• Wednesday, July 24, 2024
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Political uncertainty slows power sector investments


When equipment at a major sub-station in the Amuwo – Odofin area of Lagos was damaged by a recent power surge, engineers of the Eko Electricity Distribution Company (Disco) which services the zone were unable to repair the fault on time due to lack of funds and authorization from headquarters to do so.

“The owners of the Disco are still looking at the political landscape, unsure if it is Jonathan or Buhari that will take over,” said a worker at the Disco speaking to BusinessDay anonymously.

“Because of that, they are unwilling to spend money for now.”

The lack of capital expenditure (Capex) investments by Discos, generating companies (Gencos) and the Transmission Company of Nigeria (TCN) is having a negative impact on electricity supply in the country.

It is estimated that Nigeria needs an annual investment of $3.5bn to achieve its generation capacity target of 40,000 megawatts (MW) by 2020.

Nigeria’s, current peak grid power generation stands at about 3,874.5 MW (February 27) with a per capita electricity usage of 136 kilowatt hour (KWH).

This compares with an average per capita electricity usage of 4,803 KWH in South Africa, which generates about 41,000 MW.

The government recently expanded assistance to the sector, through the use of soft loans and grants.

The Central Bank of Nigeria (CBN) disbursed a total of N57.72 billion, to private power firms, including EKO Disco as part of the N213 billion: Nigerian Electricity Market Stabilisation Facility (NEMSF).

A breakdown of some of the recipients show that the Enugu, Kano and Port Harcourt DISCOs received N10.25 billion, N7.63 billion and N6.58 billion respectively as fresh funds while the Eko DISCO, which got N5.164 billion during the first phase of disbursement also got an additional N43.3 million.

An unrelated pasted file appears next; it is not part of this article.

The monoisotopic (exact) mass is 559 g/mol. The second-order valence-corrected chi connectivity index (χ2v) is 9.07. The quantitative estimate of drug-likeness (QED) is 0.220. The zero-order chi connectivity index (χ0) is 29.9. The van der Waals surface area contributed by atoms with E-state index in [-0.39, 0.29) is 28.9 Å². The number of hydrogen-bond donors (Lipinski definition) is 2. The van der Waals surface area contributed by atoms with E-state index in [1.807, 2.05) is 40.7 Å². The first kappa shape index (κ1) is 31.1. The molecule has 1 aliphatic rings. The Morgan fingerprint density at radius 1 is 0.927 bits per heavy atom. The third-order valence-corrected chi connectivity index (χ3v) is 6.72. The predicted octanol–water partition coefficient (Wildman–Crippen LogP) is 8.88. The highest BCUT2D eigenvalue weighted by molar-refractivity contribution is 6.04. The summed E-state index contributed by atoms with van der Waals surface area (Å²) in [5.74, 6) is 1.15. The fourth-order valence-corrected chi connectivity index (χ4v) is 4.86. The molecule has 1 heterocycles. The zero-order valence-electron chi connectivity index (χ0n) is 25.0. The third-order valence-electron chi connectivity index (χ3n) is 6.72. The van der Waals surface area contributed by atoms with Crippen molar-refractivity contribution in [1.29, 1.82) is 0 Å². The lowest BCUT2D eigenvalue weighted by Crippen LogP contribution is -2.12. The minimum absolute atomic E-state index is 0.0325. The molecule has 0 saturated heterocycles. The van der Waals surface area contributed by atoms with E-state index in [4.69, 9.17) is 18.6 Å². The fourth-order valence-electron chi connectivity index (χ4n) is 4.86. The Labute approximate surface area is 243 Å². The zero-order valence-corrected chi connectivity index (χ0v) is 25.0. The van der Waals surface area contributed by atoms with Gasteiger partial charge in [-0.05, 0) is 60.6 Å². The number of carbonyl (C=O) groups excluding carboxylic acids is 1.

To work around the inadequate power supply, Nigerians have resorted to generating electricity themselves using diesel and petrol‐powered generating sets.

The Ministry of Power estimates that total electricity generated through these methods accounts for up to about 6,000 MW, more than the total commercial power generated and supplied to the grid.

Global Business Intelligence (GBI) – a research firm – estimates that Nigerians spent about $455m (N70.5 billion) on generators in 2011.

The Discos – which are closest to consumers– are at the end of a complex chain of players in the power sector which include the gas suppliers, IPPs/ Gencos, the bulk trader (NBET), and TCN.

The new private owners of power assets are struggling to meet capital expenditure pledges made as issues ranging from gas unavailability for power turbines, need for market reflective tariffs and power cheats from bypassed meters and unpaid bills crimp revenues.

  “Retail billing collections by DisCos have dropped to 45 percent in the first two months of 2014 and this will impact on all the Market Participants and Service Providers, including TCN,” Nexant a San Francisco based consulting firm said in a recent financial assessment of TCN.

West Power & Gas Limited (WPG), which paid $135 million to acquire the assets of Eko Disco, said last year that it had allocated $250 million for the rehabilitation of the Disco.

However ongoing blackouts in most parts of Nigeria shows that such bailouts have yet to materialize in the form of Capex spend.

Other areas of the power sector affected by the current political uncertainty include the stalled NIPP privatisation process and lack of investments in gas pipelines and infrastructure.